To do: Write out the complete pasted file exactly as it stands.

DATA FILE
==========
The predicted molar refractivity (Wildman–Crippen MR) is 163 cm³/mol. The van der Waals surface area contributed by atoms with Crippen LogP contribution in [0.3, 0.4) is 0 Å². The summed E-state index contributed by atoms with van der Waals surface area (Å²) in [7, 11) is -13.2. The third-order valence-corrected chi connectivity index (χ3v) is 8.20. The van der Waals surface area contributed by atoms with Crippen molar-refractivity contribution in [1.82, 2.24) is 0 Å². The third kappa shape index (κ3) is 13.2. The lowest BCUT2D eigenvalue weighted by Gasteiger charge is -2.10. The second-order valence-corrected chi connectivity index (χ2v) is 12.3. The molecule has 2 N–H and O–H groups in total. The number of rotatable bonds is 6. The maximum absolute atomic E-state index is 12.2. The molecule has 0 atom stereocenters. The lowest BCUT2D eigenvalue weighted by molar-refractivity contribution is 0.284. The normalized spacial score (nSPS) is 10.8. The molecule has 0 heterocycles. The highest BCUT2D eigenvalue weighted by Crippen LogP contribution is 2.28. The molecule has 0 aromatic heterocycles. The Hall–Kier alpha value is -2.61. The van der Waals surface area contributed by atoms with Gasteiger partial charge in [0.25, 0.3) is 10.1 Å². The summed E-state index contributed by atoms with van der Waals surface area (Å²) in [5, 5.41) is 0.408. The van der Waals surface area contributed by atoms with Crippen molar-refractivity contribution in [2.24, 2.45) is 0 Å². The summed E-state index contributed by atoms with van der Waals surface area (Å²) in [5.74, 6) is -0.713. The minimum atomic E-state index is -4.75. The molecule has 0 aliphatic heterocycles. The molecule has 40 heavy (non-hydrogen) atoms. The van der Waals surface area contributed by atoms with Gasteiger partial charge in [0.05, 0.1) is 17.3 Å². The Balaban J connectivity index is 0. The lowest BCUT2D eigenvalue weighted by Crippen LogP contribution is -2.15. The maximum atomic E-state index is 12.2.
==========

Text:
The predicted molar refractivity (Wildman–Crippen MR) is 163 cm³/mol. The van der Waals surface area contributed by atoms with Crippen LogP contribution in [0.3, 0.4) is 0 Å². The summed E-state index contributed by atoms with van der Waals surface area (Å²) in [7, 11) is -13.2. The third-order valence-corrected chi connectivity index (χ3v) is 8.20. The van der Waals surface area contributed by atoms with Crippen molar-refractivity contribution in [1.82, 2.24) is 0 Å². The third kappa shape index (κ3) is 13.2. The lowest BCUT2D eigenvalue weighted by Gasteiger charge is -2.10. The second-order valence-corrected chi connectivity index (χ2v) is 12.3. The molecule has 2 N–H and O–H groups in total. The number of rotatable bonds is 6. The maximum absolute atomic E-state index is 12.2. The molecule has 0 atom stereocenters. The lowest BCUT2D eigenvalue weighted by molar-refractivity contribution is 0.284. The normalized spacial score (nSPS) is 10.8. The molecule has 0 heterocycles. The highest BCUT2D eigenvalue weighted by Crippen LogP contribution is 2.28. The molecule has 0 aromatic heterocycles. The Hall–Kier alpha value is -2.61. The van der Waals surface area contributed by atoms with Gasteiger partial charge in [0.25, 0.3) is 10.1 Å². The summed E-state index contributed by atoms with van der Waals surface area (Å²) in [5, 5.41) is 0.408. The van der Waals surface area contributed by atoms with Crippen molar-refractivity contribution in [2.24, 2.45) is 0 Å². The summed E-state index contributed by atoms with van der Waals surface area (Å²) in [5.74, 6) is -0.713. The minimum atomic E-state index is -4.75. The molecule has 0 aliphatic heterocycles. The molecule has 40 heavy (non-hydrogen) atoms. The van der Waals surface area contributed by atoms with Gasteiger partial charge in [0.05, 0.1) is 17.3 Å². The Balaban J connectivity index is 0. The lowest BCUT2D eigenvalue weighted by Crippen LogP contribution is -2.15. The maximum atomic E-state index is 12.2.